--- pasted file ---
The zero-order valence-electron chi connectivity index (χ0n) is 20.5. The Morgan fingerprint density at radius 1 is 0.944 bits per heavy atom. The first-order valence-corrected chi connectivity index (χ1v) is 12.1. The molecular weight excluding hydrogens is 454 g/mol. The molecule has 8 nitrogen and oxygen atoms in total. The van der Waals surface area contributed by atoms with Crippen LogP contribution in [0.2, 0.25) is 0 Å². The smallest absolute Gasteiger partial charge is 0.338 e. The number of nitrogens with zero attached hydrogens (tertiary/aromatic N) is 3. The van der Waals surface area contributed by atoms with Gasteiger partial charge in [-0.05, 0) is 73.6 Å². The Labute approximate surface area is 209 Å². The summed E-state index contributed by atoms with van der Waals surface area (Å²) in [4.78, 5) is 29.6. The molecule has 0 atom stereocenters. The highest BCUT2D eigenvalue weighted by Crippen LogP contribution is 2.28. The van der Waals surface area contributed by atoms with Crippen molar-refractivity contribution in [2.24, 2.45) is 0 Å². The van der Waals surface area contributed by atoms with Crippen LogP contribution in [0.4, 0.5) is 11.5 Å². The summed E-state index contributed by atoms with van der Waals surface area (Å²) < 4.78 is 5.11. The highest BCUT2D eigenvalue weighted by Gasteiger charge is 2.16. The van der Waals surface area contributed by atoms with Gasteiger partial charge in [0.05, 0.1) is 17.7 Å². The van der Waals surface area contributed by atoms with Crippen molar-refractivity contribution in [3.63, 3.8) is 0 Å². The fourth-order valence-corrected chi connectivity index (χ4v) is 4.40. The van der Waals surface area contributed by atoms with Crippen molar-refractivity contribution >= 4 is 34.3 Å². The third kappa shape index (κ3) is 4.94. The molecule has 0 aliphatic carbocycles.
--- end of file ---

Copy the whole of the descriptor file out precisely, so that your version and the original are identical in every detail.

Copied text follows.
The zero-order valence-electron chi connectivity index (χ0n) is 20.5. The Morgan fingerprint density at radius 1 is 0.944 bits per heavy atom. The first-order valence-corrected chi connectivity index (χ1v) is 12.1. The molecular weight excluding hydrogens is 454 g/mol. The molecule has 8 nitrogen and oxygen atoms in total. The van der Waals surface area contributed by atoms with Crippen LogP contribution in [0.2, 0.25) is 0 Å². The smallest absolute Gasteiger partial charge is 0.338 e. The number of nitrogens with zero attached hydrogens (tertiary/aromatic N) is 3. The van der Waals surface area contributed by atoms with Gasteiger partial charge in [-0.05, 0) is 73.6 Å². The Labute approximate surface area is 209 Å². The summed E-state index contributed by atoms with van der Waals surface area (Å²) in [4.78, 5) is 29.6. The molecule has 0 atom stereocenters. The highest BCUT2D eigenvalue weighted by Crippen LogP contribution is 2.28. The van der Waals surface area contributed by atoms with Crippen molar-refractivity contribution in [2.24, 2.45) is 0 Å². The van der Waals surface area contributed by atoms with Crippen LogP contribution in [0.4, 0.5) is 11.5 Å². The summed E-state index contributed by atoms with van der Waals surface area (Å²) < 4.78 is 5.11. The highest BCUT2D eigenvalue weighted by Gasteiger charge is 2.16. The van der Waals surface area contributed by atoms with Gasteiger partial charge in [0.05, 0.1) is 17.7 Å². The van der Waals surface area contributed by atoms with Crippen molar-refractivity contribution in [3.63, 3.8) is 0 Å². The fourth-order valence-corrected chi connectivity index (χ4v) is 4.40. The van der Waals surface area contributed by atoms with Crippen molar-refractivity contribution >= 4 is 34.3 Å². The third kappa shape index (κ3) is 4.94. The molecule has 0 aliphatic carbocycles.